DJ legend Dave Herman dies awaiting sex charges trial – USA TODAY
NEWARK – Former legendary New York disc jockey Dave Herman died Thursday while awaiting trial on federal criminal sex charges, officials said.
The U.S. Marshals Service, which had jurisdiction over Herman while he was incarcerated at Essex County Jail in New Jersey, confirmed his death Thursday.
Herman, 78, who was known for hosting WNEW’s Rock & Roll Morning Show for more than two decades, complained of chest pains Wednesday night, Essex County spokesman Anthony Puglisi said. He was taken that night to University Hospital in Newark, the closest trauma center to the jail, where he died 11 a.m. Thursday, Puglisi said.
The cause of death remains undetermined with an autopsy scheduled for Friday, officials said.
Herman was arrested last year at an airport in the Virgin Islands on a charge of attempting to transport a minor with intent to engage in criminal sexual activity. He had been held without bond in the Essex jail and faced at least 10 years and up to life in prison, in addition to a maximum $250,000 fine, if convicted.
In March, Herman pleaded not guilty after being indicted. Lawyers were in discussion for months on a possible plea agreement with the start of trial scheduled to begin July 28, according to court documents.
The federal sting began with an undercover investigator from the Bergen County Prosecutor’s Office pretending to be a mother and girl online and communicating with Herman on a sexually explicit website.
Herman allegedly wrote under the handle, David121482, and said he was “interested in other incest families, mothers who are involved with their children and all extreme or unusual family relationships.”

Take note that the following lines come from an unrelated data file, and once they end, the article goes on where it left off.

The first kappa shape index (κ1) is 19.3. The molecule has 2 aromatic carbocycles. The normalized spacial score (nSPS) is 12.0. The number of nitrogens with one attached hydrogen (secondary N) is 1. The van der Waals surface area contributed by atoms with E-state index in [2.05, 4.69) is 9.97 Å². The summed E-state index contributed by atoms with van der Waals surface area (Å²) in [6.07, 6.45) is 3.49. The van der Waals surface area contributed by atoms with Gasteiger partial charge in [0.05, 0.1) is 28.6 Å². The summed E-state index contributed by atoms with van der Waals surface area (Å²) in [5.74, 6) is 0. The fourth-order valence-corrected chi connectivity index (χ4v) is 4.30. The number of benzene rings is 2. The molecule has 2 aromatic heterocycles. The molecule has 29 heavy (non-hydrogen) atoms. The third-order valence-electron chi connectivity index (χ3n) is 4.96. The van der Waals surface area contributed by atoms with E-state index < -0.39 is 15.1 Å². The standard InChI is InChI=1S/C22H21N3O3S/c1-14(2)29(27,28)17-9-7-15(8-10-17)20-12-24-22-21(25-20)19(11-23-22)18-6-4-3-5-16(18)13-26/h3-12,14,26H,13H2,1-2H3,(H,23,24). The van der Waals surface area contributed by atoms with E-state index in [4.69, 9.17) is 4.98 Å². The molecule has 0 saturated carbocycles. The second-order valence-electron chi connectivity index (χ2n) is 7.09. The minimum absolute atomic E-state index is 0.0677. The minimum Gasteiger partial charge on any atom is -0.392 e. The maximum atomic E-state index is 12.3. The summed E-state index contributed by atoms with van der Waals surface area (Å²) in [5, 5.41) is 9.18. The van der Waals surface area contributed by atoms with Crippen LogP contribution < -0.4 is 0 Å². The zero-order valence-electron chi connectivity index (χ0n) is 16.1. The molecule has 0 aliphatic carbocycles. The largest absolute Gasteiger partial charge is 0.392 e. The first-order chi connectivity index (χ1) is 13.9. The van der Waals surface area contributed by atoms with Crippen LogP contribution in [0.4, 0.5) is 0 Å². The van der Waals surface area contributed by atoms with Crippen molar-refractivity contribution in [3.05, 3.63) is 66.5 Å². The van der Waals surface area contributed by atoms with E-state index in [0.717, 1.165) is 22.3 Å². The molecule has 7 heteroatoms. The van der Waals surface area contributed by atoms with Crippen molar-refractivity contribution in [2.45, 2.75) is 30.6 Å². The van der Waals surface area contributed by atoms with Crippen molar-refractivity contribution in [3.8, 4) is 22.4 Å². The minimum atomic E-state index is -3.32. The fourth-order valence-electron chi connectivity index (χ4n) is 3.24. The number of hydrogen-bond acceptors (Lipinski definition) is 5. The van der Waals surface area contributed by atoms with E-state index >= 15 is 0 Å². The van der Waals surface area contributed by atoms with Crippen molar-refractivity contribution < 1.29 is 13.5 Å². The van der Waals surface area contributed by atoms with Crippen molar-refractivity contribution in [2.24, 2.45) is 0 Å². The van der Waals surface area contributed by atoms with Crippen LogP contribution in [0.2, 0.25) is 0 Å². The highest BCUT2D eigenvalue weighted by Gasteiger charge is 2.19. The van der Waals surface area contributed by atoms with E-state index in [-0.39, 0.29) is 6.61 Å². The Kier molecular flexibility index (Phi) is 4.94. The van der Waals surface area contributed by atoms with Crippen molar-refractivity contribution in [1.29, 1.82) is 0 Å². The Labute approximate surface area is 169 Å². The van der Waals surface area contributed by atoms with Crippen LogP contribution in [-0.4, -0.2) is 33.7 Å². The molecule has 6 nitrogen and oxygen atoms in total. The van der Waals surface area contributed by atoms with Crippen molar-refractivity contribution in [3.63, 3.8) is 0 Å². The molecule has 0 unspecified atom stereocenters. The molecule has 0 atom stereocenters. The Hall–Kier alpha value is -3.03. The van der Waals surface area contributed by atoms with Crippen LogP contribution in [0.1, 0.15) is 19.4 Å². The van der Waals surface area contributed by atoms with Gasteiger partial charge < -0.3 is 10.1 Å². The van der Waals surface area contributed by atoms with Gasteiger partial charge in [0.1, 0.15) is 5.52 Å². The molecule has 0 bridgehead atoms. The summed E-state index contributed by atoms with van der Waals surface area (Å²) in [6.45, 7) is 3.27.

His lawyer told The Journal News last year that Herman had made up the profile and was trying to hook up with the mother and not the child. Federal officials said Herman had promised the woman he would not hurt the girl but might have to be “forceful” and that “age 6 is the perfect time to start her being loved that way.”
A spokeswoman for the U.S. attorney for the District of New Jersey said Thursday they were moving to dismiss the charges, as is standard practice upon the death of a defendant.
Attorney Marc Agnifilo said he hoped the case wouldn’t overshadow Herman’s legacy.
“Some would say he lived his last months under a legal cloud and that’s true, but we should remember him for the decades he gave the gift of music to people,” Agnifilo said.
Herman was a pioneering rock disc jockey in the late 1960s and 1970s, when he began experimenting with free-form rock music programming, something that was novel at the time on FM radio, according to Paul Heine, a senior editor at Inside Radio, an industry trade publication.
Herman worked at Philadelphia’s WMMR and later worked for decades as a morning DJ at New York City’s WNEW, where he remained until 1998, Heine said.
“WNEW was one of the most-watched stations in the country in its ’70s heyday, and he was a cornerstone of the legendary rock radio air staff there,” Heine said.
Herman lived primarily in St. Croix, Virgin Islands, although he has a daughter who lives in Airmont, New York.